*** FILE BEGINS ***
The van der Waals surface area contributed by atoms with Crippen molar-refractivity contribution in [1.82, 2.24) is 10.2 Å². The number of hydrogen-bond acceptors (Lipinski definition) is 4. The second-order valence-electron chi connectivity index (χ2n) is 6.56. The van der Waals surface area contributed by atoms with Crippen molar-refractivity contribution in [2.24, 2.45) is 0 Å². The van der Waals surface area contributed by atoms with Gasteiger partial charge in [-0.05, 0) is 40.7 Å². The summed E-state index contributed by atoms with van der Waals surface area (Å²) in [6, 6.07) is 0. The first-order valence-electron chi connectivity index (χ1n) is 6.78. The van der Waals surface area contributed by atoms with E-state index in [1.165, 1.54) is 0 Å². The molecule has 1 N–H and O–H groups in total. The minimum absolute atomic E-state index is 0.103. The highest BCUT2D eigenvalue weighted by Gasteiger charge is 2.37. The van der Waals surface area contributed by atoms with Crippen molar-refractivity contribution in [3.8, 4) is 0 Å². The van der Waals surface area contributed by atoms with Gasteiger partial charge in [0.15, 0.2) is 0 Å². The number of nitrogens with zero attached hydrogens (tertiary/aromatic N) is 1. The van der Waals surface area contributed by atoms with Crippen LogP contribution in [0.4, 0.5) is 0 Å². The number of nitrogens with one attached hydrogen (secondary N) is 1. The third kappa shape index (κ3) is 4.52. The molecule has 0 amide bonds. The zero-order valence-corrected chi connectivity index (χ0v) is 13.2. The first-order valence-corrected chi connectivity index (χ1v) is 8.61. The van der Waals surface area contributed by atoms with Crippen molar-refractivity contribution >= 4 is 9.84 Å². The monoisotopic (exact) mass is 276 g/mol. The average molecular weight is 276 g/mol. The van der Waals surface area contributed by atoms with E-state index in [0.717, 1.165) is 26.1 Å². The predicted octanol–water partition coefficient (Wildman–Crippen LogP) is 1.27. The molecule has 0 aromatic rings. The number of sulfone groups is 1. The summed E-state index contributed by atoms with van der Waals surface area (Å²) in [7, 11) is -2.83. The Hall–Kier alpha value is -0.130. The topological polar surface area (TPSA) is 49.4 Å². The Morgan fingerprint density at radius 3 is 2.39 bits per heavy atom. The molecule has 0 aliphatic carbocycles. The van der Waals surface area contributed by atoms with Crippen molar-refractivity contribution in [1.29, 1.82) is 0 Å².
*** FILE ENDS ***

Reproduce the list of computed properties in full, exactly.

The van der Waals surface area contributed by atoms with Crippen molar-refractivity contribution in [1.82, 2.24) is 10.2 Å². The number of hydrogen-bond acceptors (Lipinski definition) is 4. The second-order valence-electron chi connectivity index (χ2n) is 6.56. The van der Waals surface area contributed by atoms with Crippen molar-refractivity contribution in [2.24, 2.45) is 0 Å². The van der Waals surface area contributed by atoms with Gasteiger partial charge in [-0.05, 0) is 40.7 Å². The summed E-state index contributed by atoms with van der Waals surface area (Å²) in [6, 6.07) is 0. The first-order valence-electron chi connectivity index (χ1n) is 6.78. The van der Waals surface area contributed by atoms with E-state index in [1.165, 1.54) is 0 Å². The molecule has 1 N–H and O–H groups in total. The minimum absolute atomic E-state index is 0.103. The highest BCUT2D eigenvalue weighted by Gasteiger charge is 2.37. The van der Waals surface area contributed by atoms with Crippen molar-refractivity contribution in [3.8, 4) is 0 Å². The van der Waals surface area contributed by atoms with Gasteiger partial charge in [0.15, 0.2) is 0 Å². The number of nitrogens with zero attached hydrogens (tertiary/aromatic N) is 1. The van der Waals surface area contributed by atoms with Crippen LogP contribution in [0.4, 0.5) is 0 Å². The number of nitrogens with one attached hydrogen (secondary N) is 1. The third kappa shape index (κ3) is 4.52. The molecule has 0 amide bonds. The zero-order valence-corrected chi connectivity index (χ0v) is 13.2. The first-order valence-corrected chi connectivity index (χ1v) is 8.61. The van der Waals surface area contributed by atoms with Crippen molar-refractivity contribution >= 4 is 9.84 Å². The monoisotopic (exact) mass is 276 g/mol. The average molecular weight is 276 g/mol. The van der Waals surface area contributed by atoms with E-state index in [0.717, 1.165) is 26.1 Å². The predicted octanol–water partition coefficient (Wildman–Crippen LogP) is 1.27. The molecule has 0 aromatic rings. The number of sulfone groups is 1. The summed E-state index contributed by atoms with van der Waals surface area (Å²) in [7, 11) is -2.83. The Hall–Kier alpha value is -0.130. The topological polar surface area (TPSA) is 49.4 Å². The Morgan fingerprint density at radius 3 is 2.39 bits per heavy atom. The molecule has 0 aliphatic carbocycles. The van der Waals surface area contributed by atoms with Crippen molar-refractivity contribution in [1.29, 1.82) is 0 Å².